I called my wife and daughter out, and had them helping me up top while I was working from below by the crank. We fiddled with it for quite a while. Finally, in frustration, I over-torqued the allen wrench and, voila, I got another 20 or 30 degrees rotation out of the tensioner, enough to easily slip the belt in place. Needless to say, I was greatly relieved.

I wasn't sure how I managed that, but I did check it on the old tensioner to verify how it works. Apparently, the tensioner has a 2-stage spring in it. The first spring allows about 30° of rotation, then it feels like you've hit the stop. But if you torque harder on it, you can get another 20-30 degrees of rotation, enough to finally get the belt around the pulley.

None of the guides I was using mentioned that (Haynes hardcopy, Chilton on-line).

Knowing that would have saved me close to an hour. Hopefully, this helps someone else avoid this migraine.

To turn the tensioner, I used a socket handle and 6mm allen socket. The fit seemed a little loose in the tensioners, both the old one and the new, yet a ¼" allen wrench was too big to insert. The only choice was the 6mm, but a tighter fit would have been preferred (to give more feel).

I was able to remove the belt from the old tensioner without using the locking tool (EN-6333 above). I was surprised the new tensioner lacked the hole for the locking tool ! But again, it was not needed during the installation.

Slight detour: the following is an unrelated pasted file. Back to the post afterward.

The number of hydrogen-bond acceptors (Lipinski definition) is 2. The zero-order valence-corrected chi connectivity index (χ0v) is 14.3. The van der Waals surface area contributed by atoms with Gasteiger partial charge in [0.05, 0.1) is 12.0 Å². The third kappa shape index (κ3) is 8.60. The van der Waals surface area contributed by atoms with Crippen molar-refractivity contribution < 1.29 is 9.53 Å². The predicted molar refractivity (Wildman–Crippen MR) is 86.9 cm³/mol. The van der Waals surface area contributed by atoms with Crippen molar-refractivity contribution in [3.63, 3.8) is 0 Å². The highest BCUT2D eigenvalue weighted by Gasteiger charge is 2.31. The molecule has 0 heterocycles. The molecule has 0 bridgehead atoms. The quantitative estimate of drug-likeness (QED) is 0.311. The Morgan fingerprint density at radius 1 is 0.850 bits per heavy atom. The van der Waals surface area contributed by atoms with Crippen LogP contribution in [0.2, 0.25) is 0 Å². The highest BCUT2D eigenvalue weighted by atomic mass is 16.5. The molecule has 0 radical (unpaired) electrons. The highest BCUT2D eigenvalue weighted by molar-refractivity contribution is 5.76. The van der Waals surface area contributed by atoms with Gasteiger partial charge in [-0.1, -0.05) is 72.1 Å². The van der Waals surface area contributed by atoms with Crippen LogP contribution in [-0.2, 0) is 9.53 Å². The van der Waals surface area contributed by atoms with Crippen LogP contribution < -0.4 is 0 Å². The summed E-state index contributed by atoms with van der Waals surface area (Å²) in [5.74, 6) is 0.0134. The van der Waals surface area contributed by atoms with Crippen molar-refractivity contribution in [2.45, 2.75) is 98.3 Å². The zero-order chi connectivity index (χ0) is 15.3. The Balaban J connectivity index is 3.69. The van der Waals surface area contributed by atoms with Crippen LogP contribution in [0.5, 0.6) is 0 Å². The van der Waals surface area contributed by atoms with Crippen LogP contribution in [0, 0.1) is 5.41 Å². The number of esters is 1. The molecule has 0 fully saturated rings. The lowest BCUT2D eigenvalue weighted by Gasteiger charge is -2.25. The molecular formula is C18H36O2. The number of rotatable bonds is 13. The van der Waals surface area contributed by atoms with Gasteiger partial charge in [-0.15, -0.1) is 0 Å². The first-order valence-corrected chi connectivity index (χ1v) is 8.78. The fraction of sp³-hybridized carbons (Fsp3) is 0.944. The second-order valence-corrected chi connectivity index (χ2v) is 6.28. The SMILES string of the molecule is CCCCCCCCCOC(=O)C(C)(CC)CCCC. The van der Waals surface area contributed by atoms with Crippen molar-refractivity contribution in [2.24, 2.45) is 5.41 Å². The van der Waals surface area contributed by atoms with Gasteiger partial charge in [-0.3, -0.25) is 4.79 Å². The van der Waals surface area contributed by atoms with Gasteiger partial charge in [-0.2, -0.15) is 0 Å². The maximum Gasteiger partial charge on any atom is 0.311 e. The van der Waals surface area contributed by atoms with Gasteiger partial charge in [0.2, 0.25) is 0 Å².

Similarly, the tool kit includes a locking pin (EN-6349) for the drive belt tensioner, but it was not needed, either.

So neither of the tensioner locking tools were really needed. But knowledge that the timing belt tensioner had a 2-stage spring was critical.



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On the 1.8, the other tricky part was installing the cam locking tool. It is two pieces which must be slid in between the two cam gears. Extra hands are needed. Someone has to be slightly rocking the crank while the other is up top holding the two pieces against the two gears while trying to line them up with each other. You gotta hold your tongue just right.

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Book time on this job is about 2 hours. I probably have 6 times that. I was taking my time, taking lots of pics, reading and re-reading the manuals, and making sure I was following the Mechanocratic oath: "First, don't break anything."

But with a couple more go-rounds, I could maybe get it down to 2 hours :)

As for the $22 tool kit, below are some high-ball prices I culled form Google for the genuine Kent Moore pieces. They make Snap-On look very affordable! That said, the actual KM tools can be had for less, but are still expensive. The $22 no-name brand stuff was more than up to the task.